Whether you think a stock market correction is coming or not, it's generally a good idea to gradually shift your asset allocation towards a more conservative mix as you near your withdrawal date. You can do this yourself or you could invest in a Target Date Fund which will do this for you automatically.
Don't Be Afraid To Seek Out Professional Help
If an impending stock market crash is keeping you up at night, sitting down with a financial planner could help you build a plan and gain peace of mind. Professional advisors should be monitoring the market for excesses and know when to make small to moderate reductions in equity holdings.
These reductions in equities won't be as extreme as you might see from a novice investor who's trying to time the market. Their only meant to lessen the impact of a potential market correction. If the market crashes, the investor’s portfolio will hopefully generate negative returns for a shorter period of time.
In many cases, an advisor may simply reassure you about your investment strategy and recommend no defensive actions. If they do make allocation recommendations, it will be the intention of still being able to take advantage of gains if the market continues higher.
You may also want to consider moving your investments over to a robo-advisor. Robo-advisors can help you build a custom portfolio that matches your risk tolerance and investment horizon and they'll automatically rebalance your asset allocation over time. Plus, they generally charge much lower management fees than human advisors. Check out our top robo-advisor picks.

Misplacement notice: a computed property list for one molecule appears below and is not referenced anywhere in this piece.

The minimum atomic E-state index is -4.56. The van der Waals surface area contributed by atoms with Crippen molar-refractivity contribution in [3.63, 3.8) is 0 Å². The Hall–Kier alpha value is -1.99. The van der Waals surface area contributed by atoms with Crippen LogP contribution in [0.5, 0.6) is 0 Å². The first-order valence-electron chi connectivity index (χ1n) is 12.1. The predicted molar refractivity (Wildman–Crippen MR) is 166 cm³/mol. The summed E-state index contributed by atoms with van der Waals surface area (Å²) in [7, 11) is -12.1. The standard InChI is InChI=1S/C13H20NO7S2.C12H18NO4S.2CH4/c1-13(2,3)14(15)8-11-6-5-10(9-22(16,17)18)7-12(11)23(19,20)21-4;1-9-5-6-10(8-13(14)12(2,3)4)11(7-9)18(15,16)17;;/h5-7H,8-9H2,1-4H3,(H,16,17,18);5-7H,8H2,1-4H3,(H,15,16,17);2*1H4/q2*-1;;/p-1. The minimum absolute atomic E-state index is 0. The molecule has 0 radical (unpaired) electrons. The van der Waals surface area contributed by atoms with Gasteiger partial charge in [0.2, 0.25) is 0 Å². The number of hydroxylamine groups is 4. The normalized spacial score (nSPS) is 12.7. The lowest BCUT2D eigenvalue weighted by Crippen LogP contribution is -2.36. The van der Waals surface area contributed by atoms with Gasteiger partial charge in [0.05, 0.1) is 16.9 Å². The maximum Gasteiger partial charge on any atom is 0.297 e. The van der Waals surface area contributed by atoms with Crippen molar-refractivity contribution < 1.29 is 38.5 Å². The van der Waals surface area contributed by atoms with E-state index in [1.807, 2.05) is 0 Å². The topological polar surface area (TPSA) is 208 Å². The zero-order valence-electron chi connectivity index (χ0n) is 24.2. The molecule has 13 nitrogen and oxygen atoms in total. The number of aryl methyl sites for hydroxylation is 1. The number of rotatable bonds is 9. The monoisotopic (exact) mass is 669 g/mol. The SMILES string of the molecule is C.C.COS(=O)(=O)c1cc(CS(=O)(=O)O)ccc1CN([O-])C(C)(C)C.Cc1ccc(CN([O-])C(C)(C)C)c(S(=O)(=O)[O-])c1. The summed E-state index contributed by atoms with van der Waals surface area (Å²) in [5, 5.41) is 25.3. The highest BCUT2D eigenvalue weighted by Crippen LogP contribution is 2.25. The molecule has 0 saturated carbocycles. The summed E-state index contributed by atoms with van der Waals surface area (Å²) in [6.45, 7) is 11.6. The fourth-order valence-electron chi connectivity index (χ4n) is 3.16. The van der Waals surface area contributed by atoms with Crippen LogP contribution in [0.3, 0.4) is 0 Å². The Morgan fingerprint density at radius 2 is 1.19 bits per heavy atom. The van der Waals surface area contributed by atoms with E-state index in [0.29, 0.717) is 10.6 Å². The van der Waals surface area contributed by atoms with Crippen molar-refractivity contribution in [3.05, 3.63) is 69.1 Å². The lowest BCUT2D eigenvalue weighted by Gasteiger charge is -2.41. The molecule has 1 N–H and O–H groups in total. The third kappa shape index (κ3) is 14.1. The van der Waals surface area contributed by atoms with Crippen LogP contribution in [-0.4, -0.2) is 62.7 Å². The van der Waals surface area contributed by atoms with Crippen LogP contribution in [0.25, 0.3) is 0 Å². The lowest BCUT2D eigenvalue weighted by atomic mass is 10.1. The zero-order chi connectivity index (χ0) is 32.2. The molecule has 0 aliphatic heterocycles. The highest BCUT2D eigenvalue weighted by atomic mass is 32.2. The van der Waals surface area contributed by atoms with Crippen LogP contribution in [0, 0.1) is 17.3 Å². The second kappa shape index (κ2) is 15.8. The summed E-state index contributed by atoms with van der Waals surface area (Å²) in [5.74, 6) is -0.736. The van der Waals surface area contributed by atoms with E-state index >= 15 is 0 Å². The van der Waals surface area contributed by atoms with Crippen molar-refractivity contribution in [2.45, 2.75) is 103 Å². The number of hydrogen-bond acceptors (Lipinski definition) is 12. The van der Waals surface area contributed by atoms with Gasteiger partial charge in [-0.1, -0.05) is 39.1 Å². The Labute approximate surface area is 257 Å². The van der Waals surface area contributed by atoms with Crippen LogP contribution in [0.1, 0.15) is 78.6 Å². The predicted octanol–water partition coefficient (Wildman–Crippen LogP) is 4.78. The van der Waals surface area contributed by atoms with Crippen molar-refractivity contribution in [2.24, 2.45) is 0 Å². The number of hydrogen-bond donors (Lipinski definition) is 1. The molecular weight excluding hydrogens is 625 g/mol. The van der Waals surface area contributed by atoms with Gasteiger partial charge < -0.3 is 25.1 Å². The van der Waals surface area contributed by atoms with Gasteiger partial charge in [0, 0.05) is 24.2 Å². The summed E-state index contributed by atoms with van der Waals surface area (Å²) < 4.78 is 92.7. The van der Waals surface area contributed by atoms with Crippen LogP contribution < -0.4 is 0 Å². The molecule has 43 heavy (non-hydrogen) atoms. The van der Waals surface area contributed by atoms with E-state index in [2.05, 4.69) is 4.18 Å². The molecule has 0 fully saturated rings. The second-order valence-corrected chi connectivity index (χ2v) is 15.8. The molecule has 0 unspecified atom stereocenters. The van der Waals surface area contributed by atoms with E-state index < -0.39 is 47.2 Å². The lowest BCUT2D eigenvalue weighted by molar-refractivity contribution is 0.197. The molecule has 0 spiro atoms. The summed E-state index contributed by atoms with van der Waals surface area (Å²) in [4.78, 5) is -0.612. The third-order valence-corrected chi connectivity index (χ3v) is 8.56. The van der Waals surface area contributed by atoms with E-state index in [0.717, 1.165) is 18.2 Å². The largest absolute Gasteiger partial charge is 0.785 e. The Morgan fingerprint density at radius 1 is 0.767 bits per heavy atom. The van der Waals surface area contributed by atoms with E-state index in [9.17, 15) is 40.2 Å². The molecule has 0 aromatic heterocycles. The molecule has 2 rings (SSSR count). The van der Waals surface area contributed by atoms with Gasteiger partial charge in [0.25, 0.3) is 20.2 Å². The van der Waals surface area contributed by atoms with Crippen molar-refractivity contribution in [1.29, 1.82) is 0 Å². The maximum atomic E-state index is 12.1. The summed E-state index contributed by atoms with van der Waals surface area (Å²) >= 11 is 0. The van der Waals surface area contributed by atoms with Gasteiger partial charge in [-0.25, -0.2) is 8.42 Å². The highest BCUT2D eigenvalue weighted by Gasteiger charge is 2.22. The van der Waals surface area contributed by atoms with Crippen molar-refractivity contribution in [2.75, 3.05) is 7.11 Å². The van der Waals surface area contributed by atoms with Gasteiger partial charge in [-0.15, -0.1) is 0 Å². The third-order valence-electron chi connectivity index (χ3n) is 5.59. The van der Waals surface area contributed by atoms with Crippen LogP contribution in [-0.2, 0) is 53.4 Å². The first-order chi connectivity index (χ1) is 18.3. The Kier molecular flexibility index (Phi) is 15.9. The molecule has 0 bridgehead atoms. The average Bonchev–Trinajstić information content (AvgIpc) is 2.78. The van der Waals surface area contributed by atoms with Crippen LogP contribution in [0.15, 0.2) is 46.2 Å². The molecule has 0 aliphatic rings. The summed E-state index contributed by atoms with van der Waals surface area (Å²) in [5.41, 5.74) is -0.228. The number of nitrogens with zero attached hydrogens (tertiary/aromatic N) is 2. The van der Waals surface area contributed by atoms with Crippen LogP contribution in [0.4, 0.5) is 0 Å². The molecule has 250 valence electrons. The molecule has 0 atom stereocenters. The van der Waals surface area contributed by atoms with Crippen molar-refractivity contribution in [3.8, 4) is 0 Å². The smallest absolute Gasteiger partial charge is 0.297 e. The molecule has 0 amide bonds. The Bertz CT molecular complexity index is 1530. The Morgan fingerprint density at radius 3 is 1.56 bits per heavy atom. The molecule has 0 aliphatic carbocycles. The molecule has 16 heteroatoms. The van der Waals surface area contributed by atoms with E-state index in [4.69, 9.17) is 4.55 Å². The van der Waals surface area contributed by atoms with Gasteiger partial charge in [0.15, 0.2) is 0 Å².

There are many ways to monitor the economy and market for signs of a potential correction. Newsletters that consolidate market and economic data can be helpful. You can also do your own technical analysis using common indicators like P/E ratios.
Ultimately, optimizing your asset allocation is the best way to prepare your portfolio for a stock market crash. And, as mentioned above, working with a financial planner or robo-advisor can help you build a portfolio that has the right asset mix for your needs and goals.
Robert Farrington is America’s Millennial Money Expert® and America’s Student Loan Debt Expert™, and the founder of The College Investor, a personal finance site dedicated to helping millennials escape student loan debt to start investing and building wealth for the future. You can learn more about him on the About Page, or on his personal site RobertFarrington.com.
He regularly writes about investing, student loan debt, and general personal finance topics geared towards anyone wanting to earn more, get out of debt, and start building wealth for the future.
He has been quoted in major publications including the New York Times, Washington Post, Fox, ABC, NBC, and more. He is also a regular contributor to Forbes.
Editor: Clint Proctor